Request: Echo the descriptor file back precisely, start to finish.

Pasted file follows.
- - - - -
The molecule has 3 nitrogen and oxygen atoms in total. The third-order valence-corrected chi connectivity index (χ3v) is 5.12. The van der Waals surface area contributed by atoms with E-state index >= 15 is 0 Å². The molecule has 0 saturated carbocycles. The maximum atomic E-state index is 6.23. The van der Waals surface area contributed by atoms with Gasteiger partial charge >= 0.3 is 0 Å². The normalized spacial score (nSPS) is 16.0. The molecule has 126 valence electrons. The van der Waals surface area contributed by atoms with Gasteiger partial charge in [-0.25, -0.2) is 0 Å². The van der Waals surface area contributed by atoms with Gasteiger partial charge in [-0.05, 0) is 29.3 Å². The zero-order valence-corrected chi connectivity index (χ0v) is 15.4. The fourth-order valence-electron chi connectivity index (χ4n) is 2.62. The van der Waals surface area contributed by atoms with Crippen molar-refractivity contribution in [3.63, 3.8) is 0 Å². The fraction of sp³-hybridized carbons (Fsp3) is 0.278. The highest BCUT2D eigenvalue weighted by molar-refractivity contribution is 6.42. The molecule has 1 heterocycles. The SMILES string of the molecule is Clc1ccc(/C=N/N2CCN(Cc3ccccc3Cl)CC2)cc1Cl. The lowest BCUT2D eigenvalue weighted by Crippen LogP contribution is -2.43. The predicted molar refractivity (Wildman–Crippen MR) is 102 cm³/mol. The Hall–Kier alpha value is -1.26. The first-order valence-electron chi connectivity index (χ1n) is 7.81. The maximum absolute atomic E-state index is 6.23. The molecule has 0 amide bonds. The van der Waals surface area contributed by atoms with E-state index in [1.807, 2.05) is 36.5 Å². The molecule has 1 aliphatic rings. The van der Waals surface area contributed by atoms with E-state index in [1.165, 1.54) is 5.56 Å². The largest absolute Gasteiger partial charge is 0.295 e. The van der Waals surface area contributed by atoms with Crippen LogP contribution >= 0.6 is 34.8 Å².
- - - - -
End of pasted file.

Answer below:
The molecule has 3 nitrogen and oxygen atoms in total. The third-order valence-corrected chi connectivity index (χ3v) is 5.12. The van der Waals surface area contributed by atoms with E-state index >= 15 is 0 Å². The molecule has 0 saturated carbocycles. The maximum atomic E-state index is 6.23. The van der Waals surface area contributed by atoms with Gasteiger partial charge >= 0.3 is 0 Å². The normalized spacial score (nSPS) is 16.0. The molecule has 126 valence electrons. The van der Waals surface area contributed by atoms with Gasteiger partial charge in [-0.25, -0.2) is 0 Å². The van der Waals surface area contributed by atoms with Gasteiger partial charge in [-0.05, 0) is 29.3 Å². The zero-order valence-corrected chi connectivity index (χ0v) is 15.4. The fourth-order valence-electron chi connectivity index (χ4n) is 2.62. The van der Waals surface area contributed by atoms with Crippen molar-refractivity contribution in [3.63, 3.8) is 0 Å². The fraction of sp³-hybridized carbons (Fsp3) is 0.278. The highest BCUT2D eigenvalue weighted by molar-refractivity contribution is 6.42. The molecule has 1 heterocycles. The SMILES string of the molecule is Clc1ccc(/C=N/N2CCN(Cc3ccccc3Cl)CC2)cc1Cl. The lowest BCUT2D eigenvalue weighted by Crippen LogP contribution is -2.43. The predicted molar refractivity (Wildman–Crippen MR) is 102 cm³/mol. The Hall–Kier alpha value is -1.26. The first-order valence-electron chi connectivity index (χ1n) is 7.81. The maximum absolute atomic E-state index is 6.23. The molecule has 0 amide bonds. The van der Waals surface area contributed by atoms with E-state index in [1.807, 2.05) is 36.5 Å². The molecule has 1 aliphatic rings. The van der Waals surface area contributed by atoms with E-state index in [1.165, 1.54) is 5.56 Å². The largest absolute Gasteiger partial charge is 0.295 e. The van der Waals surface area contributed by atoms with Crippen LogP contribution >= 0.6 is 34.8 Å².